By Mary Ann Meyers

March 9, 2011

A bipartisan movement is picking up steam in Springfield to repeal a law that cuts or eliminates unemployment benefits for thousands of Illinois seniors. One of those seniors is Nancy Solomon, a Chicago writer who says she has worked all her life and paid into Social Security. She now gets Social Security but, without much of a nest egg, Solomon has had to keep working to make ends meet.

After a recent layoff, she applied for unemployment and was surprised to find out that her unemployment check would be about half as much as other younger, laid-off workers. Solomon says that feels like age discrimination, especially because her employer did pay in to the system for her.

“They paid the same amount for me that they would have paid for anybody else in my job description, no matter what my age. But then I come to collect unemployment – and I can’t get it because of my age.”

The problem is known as the unemployment “offset,” a law that reduces unemployment benefits for seniors like Solomon and denies such benefits completely to others. Now, with no job and her unemployment limited, Solomon finds herself facing possible foreclosure. All states have repealed the offset law – except Illinois and Louisiana.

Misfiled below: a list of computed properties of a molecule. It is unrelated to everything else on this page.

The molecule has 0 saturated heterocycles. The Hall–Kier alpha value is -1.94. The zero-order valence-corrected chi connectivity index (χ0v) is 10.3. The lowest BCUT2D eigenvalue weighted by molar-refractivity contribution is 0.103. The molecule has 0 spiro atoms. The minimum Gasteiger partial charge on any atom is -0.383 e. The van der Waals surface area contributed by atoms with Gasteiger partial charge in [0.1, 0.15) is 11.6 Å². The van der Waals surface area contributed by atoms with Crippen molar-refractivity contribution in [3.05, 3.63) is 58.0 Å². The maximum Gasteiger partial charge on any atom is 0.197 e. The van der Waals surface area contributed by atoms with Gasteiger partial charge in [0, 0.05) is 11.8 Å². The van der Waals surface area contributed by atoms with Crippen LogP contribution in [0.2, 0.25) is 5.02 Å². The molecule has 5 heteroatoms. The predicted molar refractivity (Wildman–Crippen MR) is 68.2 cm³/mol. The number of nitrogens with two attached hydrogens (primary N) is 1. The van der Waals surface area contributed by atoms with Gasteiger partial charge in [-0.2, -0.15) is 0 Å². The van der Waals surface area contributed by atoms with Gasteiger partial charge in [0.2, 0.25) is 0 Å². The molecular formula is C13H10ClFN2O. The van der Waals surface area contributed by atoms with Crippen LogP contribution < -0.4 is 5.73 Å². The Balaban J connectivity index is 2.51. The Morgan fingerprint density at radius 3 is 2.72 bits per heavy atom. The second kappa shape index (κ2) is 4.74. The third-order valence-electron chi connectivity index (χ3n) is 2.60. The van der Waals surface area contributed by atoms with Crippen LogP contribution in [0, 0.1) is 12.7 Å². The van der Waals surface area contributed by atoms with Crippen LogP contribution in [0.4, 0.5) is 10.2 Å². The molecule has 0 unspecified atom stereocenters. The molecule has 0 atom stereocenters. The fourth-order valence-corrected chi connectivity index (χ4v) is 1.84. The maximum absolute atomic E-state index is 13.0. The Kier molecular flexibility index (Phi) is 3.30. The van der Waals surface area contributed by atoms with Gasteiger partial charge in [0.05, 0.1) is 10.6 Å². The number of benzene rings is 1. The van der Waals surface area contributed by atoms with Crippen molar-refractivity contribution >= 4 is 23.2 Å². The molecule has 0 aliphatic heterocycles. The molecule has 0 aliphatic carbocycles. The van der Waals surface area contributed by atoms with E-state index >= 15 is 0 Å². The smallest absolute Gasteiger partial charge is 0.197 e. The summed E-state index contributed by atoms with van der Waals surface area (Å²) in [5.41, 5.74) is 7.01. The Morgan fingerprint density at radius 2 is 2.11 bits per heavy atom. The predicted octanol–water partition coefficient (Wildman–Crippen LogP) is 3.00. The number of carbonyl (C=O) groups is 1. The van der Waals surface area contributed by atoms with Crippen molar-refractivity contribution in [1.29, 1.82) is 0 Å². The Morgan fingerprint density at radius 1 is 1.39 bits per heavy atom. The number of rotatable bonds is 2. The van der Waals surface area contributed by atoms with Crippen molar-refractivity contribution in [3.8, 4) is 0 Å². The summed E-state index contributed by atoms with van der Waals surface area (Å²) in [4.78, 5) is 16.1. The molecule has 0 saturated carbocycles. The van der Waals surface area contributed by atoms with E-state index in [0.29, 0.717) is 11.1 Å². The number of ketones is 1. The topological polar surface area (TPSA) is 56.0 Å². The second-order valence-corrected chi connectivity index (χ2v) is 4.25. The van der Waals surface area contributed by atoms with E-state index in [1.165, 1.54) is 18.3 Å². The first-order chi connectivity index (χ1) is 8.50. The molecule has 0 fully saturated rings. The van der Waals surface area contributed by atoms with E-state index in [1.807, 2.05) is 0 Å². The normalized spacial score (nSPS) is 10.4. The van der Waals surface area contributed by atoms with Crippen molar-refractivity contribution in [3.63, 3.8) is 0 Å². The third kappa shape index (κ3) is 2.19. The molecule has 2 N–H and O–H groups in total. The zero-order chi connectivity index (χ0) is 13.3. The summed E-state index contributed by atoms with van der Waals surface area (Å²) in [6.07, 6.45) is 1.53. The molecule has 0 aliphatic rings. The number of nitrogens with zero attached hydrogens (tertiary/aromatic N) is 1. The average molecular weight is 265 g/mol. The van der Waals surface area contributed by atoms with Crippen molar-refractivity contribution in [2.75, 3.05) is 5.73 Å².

Solomon says her financial situation is so tight that she had decided she must keep on working, but despite many years of experience she can’t get her foot in the door at most places.

“I can barely get interviews – and my resume is remarkable.”

State Rep. Karen May (D-58th Dist., Highland Park) is sponsoring House Bill 96, which would repeal the offset. May says she has talked to many seniors who are working – not for something to do, but to pay for housing, medications, and food. She believes the offset is unfair to those who have worked and paid into Social Security all their lives.

“In this economic climate, our senior citizens just don’t know where to turn if they lose their jobs. Why should seniors be the ones who are discriminated against?”

Opponents say the state can’t afford to repeal the offset because the unemployment fund is in the red. Rep. May says the cost of the repeal is small, however. The legislation has 40 sponsors and bipartisan support; it also has the backing of AARP-Illinois, The Shriver Center, and The Woodstock Institute. May is hopeful it will pass by year’s end.

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